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This just in: online version of JVP



Greetings,

Came across the latest (Vol. 22, Num. 4, December 2002) issue of JVP online.
This is at:
http://www.bioone.org/bioone/?request=get-toc&issn=0272-4634&volume=022&issu
e=04
(but note that only people or institutions with Bioone subscriptions can
access this).

I do NOT know if the issue is accompanied by a Memior of the SVP: I know
that a ***major*** such memior is due out very soon, and may be bundled with
this issue in print.

Lots of papers of interest to those on this list, including two newly named
dinosaurs (a pachycephalosaur and an oviraptorid).  In brief, the fossil
reptile papers include:

NEW MATERIAL OF QIANICHTHYOSAURUS LI, 1999 (REPTILIA, ICHTHYOSAURIA) FROM
THE LATE TRIASSIC OF SOUTHERN CHINA, AND IMPLICATIONS FOR THE DISTRIBUTION
OF TRIASSIC ICHTHYOSAURS. ELIZABETH L. NICHOLLS, CHEN WEI, and MAKOTO
MANABE, pages 759?765.

The "cover girl" for the issue; a 1.5 m long little critter.  Closely
related to the North American _Toretocnemus californicus_.  This and other
recent work suggest that ichthyosaurs had relatively cosmopolitan
distributions: not too surprising for pelagic forms.

THE EYES HAVE IT: THE SIZES, SHAPES, AND ORIENTATIONS OF THEROPOD ORBITS AS
INDICATORS OF SKULL STRENGTH AND BITE FORCE. DONALD M. HENDERSON, pages
766?778.

Don has examined the relationships between orbit size, shape, and
orientation in the context of the 3-D shapes of theropod skulls.  He finds
various associated interrelationships between these parameters, tooth
orientation, and tooth size.  He suggests that the form of the orbit in
strong-skulled taxa is controlled by the requirements of the rear of the
skull with regards to musculature, joints, etc.

Three guesses as to which of the big theropods comes out as the strongest
skulled...

A NEW GENUS OF DERIVED PACHYCEPHALOSAURIAN FROM WESTERN NORTH AMERICA.
THOMAS E. WILLIAMSON and THOMAS D. CARR, pages 779?801.

Introduces _Sphaerotholus goodwini_ from the Kirtland Fm. of New Mexico and
_S. buchholtzae_ from the Hell Creek of Montana.  _Sphaerotholus_
(sphere-dome) is a round-headed pachycephalosaur similar to _Prenocephale_:
indeed, the second specimen is a specimen formerly referred by Sullivan to
_Prenocephale edmontonensis_ (Brown and Schlaikjer 1943).  They examine
pahcycephalosaur ontogeny and phylogeny, and suggest that _Ornatotholus_ is
a juvenile _Stegoceras_.  Their phylogenetic analysis puts _Sphaerotholus_
as the sister taxon to _Stygimoloch_ + _Pachycephalosaurus_, with
_Prenocephale_ + _Tylocephale_ as the sister group to those North American
forms, and _Stegoceras_ spp. as the sister taxon to Pachycephalosaurinae.

THE BRAINCASE OF GIGANOTOSAURUS CAROLINII (DINOSAURIA: THEROPODA) FROM THE
UPPER CRETACEOUS OF ARGENTINA. RODOLFO A. CORIA and PHILIP J. CURRIE, pages
802?811.

Excellent detailed study of the braincase of _Giganotosaurus_.  They
document many similarities between _Gig._ and _Carcharodontosaurus_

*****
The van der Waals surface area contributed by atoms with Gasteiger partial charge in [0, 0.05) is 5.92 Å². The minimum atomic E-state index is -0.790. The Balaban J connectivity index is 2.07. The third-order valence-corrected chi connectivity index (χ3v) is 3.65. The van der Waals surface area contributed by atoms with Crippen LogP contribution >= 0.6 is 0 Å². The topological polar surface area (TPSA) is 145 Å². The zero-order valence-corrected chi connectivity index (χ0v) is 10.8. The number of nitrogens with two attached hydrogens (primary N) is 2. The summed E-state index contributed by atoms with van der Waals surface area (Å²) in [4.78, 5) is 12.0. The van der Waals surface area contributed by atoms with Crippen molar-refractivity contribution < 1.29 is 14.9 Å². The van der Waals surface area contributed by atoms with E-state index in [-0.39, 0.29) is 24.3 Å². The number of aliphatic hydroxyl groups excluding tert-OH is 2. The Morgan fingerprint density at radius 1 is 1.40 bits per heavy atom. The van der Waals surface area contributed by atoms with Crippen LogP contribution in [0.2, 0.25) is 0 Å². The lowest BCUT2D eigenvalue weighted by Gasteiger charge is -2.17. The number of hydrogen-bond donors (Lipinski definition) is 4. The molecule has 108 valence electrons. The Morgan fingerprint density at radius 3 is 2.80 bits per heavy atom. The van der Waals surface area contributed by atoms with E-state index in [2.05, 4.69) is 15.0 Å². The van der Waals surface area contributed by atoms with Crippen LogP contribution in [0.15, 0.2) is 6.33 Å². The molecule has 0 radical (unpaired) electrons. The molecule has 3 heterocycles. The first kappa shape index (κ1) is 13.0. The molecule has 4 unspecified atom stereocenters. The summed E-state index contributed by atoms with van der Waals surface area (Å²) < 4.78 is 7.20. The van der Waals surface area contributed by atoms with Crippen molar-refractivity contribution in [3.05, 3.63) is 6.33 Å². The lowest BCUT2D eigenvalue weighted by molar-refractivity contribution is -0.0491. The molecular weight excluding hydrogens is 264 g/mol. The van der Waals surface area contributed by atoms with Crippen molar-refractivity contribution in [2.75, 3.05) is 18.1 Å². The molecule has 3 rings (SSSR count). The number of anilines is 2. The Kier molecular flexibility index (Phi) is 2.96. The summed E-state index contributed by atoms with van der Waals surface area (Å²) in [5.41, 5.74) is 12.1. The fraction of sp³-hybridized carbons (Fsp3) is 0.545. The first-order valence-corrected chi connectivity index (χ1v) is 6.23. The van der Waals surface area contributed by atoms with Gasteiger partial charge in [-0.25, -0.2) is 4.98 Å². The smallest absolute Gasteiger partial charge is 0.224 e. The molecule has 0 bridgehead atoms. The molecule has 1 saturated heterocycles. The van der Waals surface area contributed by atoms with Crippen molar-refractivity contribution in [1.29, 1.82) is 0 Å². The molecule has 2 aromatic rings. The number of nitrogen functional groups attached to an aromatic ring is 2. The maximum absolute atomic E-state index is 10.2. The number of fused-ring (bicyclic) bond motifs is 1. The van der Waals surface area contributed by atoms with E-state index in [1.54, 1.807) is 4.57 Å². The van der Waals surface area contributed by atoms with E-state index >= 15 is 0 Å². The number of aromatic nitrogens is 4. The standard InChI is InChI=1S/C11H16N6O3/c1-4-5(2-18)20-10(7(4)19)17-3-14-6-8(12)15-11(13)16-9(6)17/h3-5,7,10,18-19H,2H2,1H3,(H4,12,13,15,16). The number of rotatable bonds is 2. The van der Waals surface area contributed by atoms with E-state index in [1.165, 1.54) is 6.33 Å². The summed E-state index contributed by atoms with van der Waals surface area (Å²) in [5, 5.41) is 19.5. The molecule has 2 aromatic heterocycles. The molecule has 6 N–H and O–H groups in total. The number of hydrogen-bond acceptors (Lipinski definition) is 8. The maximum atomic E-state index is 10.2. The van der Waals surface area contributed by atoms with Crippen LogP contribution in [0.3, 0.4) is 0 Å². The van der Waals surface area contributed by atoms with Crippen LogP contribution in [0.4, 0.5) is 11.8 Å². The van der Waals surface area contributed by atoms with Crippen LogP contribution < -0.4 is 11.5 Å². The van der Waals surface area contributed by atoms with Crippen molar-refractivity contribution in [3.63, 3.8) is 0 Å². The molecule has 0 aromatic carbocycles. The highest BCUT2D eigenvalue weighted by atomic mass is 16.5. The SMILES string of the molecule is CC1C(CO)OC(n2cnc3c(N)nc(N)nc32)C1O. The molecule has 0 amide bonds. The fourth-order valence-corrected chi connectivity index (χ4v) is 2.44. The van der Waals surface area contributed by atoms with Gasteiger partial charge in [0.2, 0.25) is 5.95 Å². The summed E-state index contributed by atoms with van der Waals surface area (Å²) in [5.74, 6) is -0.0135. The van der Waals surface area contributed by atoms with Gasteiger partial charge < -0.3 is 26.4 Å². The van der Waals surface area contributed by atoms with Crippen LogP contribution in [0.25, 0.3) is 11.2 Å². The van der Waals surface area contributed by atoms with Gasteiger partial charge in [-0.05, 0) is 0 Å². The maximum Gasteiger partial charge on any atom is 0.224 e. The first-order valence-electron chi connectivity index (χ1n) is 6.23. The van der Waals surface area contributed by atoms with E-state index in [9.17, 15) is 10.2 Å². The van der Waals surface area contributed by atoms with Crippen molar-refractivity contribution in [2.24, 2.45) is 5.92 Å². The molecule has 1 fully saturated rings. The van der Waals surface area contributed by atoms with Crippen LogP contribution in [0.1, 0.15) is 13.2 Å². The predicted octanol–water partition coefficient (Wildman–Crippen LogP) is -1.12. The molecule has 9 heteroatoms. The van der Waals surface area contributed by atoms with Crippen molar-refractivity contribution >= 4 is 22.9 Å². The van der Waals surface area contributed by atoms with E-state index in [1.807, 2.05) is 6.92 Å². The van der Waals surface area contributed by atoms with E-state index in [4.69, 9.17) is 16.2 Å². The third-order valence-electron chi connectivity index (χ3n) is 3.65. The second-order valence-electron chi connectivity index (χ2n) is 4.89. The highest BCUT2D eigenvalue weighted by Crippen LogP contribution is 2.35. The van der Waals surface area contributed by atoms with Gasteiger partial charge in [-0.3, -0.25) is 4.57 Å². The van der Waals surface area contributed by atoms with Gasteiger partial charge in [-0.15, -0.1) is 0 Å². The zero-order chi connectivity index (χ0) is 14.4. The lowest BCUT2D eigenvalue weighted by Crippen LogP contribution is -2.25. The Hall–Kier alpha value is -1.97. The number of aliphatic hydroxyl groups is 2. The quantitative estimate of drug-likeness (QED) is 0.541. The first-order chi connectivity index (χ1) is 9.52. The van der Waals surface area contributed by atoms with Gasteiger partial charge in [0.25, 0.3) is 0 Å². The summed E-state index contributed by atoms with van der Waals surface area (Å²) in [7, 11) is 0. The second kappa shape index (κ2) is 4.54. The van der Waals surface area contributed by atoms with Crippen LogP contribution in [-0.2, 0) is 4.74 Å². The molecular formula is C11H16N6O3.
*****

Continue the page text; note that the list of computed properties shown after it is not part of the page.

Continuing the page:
braincases (no surprise there), with sinraptorids more similar to these guys
than are _Acrocanthosaurus_ and _Allosaurus_.

TESTING THE PHYLOGENETIC RELATIONSHIPS OF THE PLEISTOCENE SNAKE WONAMBI
NARACOORTENSIS SMITH. OLIVIER RIEPPEL, ARNOLD G. KLUGE, and HUSSAM ZAHER,
pages 812?829.

It's a macrostomatan.

AN ENIGMATIC NEW DIAPSID REPTILE FROM THE UPPER PERMIAN OF EASTERN EUROPE.
SEAN P. MODESTO and ROBERT R. REISZ, pages 851?855.

Introduces _Lanthanolania ivakhnenkoi_ (Ivakhneko's forgotten (or
overlooked) ripper), a Permian probable lepidosauromorph (but arguably the
sister taxon to Sauria (= lepidosauromorphs + archosauromorphs) as a whole.
This specimen had been catalogued in the collections as an individual of the
synapsid taxon _Mesenosaurus_: hence the "overlooked" part of its name.
Little critter: skull is about 30 mm long.

FIRST AVIAN SKELETON FROM THE MESOZOIC OF NORTHERN GONDWANA. FABIO M. DALLA
VECCHIA and LUIS M. CHIAPPE, pages 856?860.

A partial enantiornithine skeleton from the Cenomanian of Lebanon.  A few
small blobs of amber were found inside the specimen.

EXCEPTIONALLY PRESERVED SKELETONS OF THE CRETACEOUS SNAKE DINILYSIA
PATAGONICA WOODWARD, 1901. MICHAEL W. CALDWELL and ADRIANA ALBINO, pages
861?866.

What it says.

A NEW OVIRAPTOROSAURID [sic] (THEROPODA: OVIRAPTOROSAURIA) FROM THE LATE
CRETACEOUS OF SOUTHERN CHINA. JUNCHANG LÜ, pages 871?875.

Introduces _Heyuannia huangi_ (after the Heyuan fossil locality near Heyuan
City, Guangdong, and Dong Huang, the director of Heyuan Museum).  This
specimen was the subject of a poster session at SVP last year.  A good
portion of the skeleton, with an incomplete skull, from the ?Maastrichtian
Dalangshan Fm.  Of note: precaudal counts of 13-12-8 (for
cervical-dorsal-sacral); pneumatic foramina in the cervical ribs; fairly
laterally-oriented glenoids; semilunate carpal block fused to mc I and II;
mc III does not reach the wrist; pubis and ischium nearly identical in
length. Lu suggests that this taxon supports an avialian position for
Oviraptorosauria, but does not provide a phylogenetic analysis (nor does the
paper address the implications of the less-avialian nature of more basal
oviraptorosaurs).

Cool stuff.

                Thomas R. Holtz, Jr.
                Vertebrate Paleontologist
Department of Geology           Director, Earth, Life & Time Program
University of Maryland          College Park Scholars
                College Park, MD  20742
http://www.geol.umd.edu/~tholtz/tholtz.htm
http://www.geol.umd.edu/~jmerck/eltsite
Phone:  301-405-4084    Email:  tholtz@geol.umd.edu
Fax (Geol):  301-314-9661       Fax (CPS-ELT): 301-405-0796